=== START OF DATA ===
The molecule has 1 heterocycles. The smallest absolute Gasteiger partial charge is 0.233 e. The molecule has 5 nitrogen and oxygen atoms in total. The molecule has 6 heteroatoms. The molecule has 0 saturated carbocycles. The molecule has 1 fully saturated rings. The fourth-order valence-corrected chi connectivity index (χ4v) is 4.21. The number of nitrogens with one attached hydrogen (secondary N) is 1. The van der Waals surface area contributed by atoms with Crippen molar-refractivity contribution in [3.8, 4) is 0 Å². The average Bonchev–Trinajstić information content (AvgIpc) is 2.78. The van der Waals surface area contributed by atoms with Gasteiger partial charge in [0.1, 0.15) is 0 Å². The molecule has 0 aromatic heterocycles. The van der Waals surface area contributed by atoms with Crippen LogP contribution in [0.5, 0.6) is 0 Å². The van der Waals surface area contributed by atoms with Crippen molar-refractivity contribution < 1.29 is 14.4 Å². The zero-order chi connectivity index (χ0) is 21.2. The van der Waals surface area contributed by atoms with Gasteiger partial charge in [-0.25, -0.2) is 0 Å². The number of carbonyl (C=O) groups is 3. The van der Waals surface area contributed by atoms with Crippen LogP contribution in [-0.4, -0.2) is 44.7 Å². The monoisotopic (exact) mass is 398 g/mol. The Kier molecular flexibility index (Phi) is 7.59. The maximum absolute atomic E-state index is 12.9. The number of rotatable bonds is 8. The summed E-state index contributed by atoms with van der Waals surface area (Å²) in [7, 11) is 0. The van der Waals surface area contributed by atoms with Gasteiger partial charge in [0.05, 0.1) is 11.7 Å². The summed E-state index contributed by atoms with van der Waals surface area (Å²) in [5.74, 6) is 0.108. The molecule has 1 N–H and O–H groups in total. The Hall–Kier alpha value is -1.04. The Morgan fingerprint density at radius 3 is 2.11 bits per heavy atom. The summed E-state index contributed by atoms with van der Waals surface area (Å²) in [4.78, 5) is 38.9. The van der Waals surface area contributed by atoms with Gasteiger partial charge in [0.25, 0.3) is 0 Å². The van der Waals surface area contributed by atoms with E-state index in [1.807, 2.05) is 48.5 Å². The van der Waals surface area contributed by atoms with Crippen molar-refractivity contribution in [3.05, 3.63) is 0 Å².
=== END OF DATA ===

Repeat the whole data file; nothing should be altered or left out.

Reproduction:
The molecule has 1 heterocycles. The smallest absolute Gasteiger partial charge is 0.233 e. The molecule has 5 nitrogen and oxygen atoms in total. The molecule has 6 heteroatoms. The molecule has 0 saturated carbocycles. The molecule has 1 fully saturated rings. The fourth-order valence-corrected chi connectivity index (χ4v) is 4.21. The number of nitrogens with one attached hydrogen (secondary N) is 1. The van der Waals surface area contributed by atoms with Crippen molar-refractivity contribution in [3.8, 4) is 0 Å². The average Bonchev–Trinajstić information content (AvgIpc) is 2.78. The van der Waals surface area contributed by atoms with Gasteiger partial charge in [0.1, 0.15) is 0 Å². The molecule has 0 aromatic heterocycles. The van der Waals surface area contributed by atoms with Crippen LogP contribution in [0.5, 0.6) is 0 Å². The van der Waals surface area contributed by atoms with Crippen molar-refractivity contribution < 1.29 is 14.4 Å². The zero-order chi connectivity index (χ0) is 21.2. The van der Waals surface area contributed by atoms with Gasteiger partial charge in [-0.25, -0.2) is 0 Å². The number of carbonyl (C=O) groups is 3. The van der Waals surface area contributed by atoms with Crippen LogP contribution in [-0.4, -0.2) is 44.7 Å². The monoisotopic (exact) mass is 398 g/mol. The Kier molecular flexibility index (Phi) is 7.59. The maximum absolute atomic E-state index is 12.9. The number of rotatable bonds is 8. The summed E-state index contributed by atoms with van der Waals surface area (Å²) in [7, 11) is 0. The van der Waals surface area contributed by atoms with Gasteiger partial charge in [0.05, 0.1) is 11.7 Å². The summed E-state index contributed by atoms with van der Waals surface area (Å²) in [5.74, 6) is 0.108. The molecule has 1 N–H and O–H groups in total. The Hall–Kier alpha value is -1.04. The Morgan fingerprint density at radius 3 is 2.11 bits per heavy atom. The summed E-state index contributed by atoms with van der Waals surface area (Å²) in [4.78, 5) is 38.9. The van der Waals surface area contributed by atoms with Gasteiger partial charge in [0.25, 0.3) is 0 Å². The van der Waals surface area contributed by atoms with E-state index in [1.807, 2.05) is 48.5 Å². The van der Waals surface area contributed by atoms with Crippen molar-refractivity contribution in [3.05, 3.63) is 0 Å².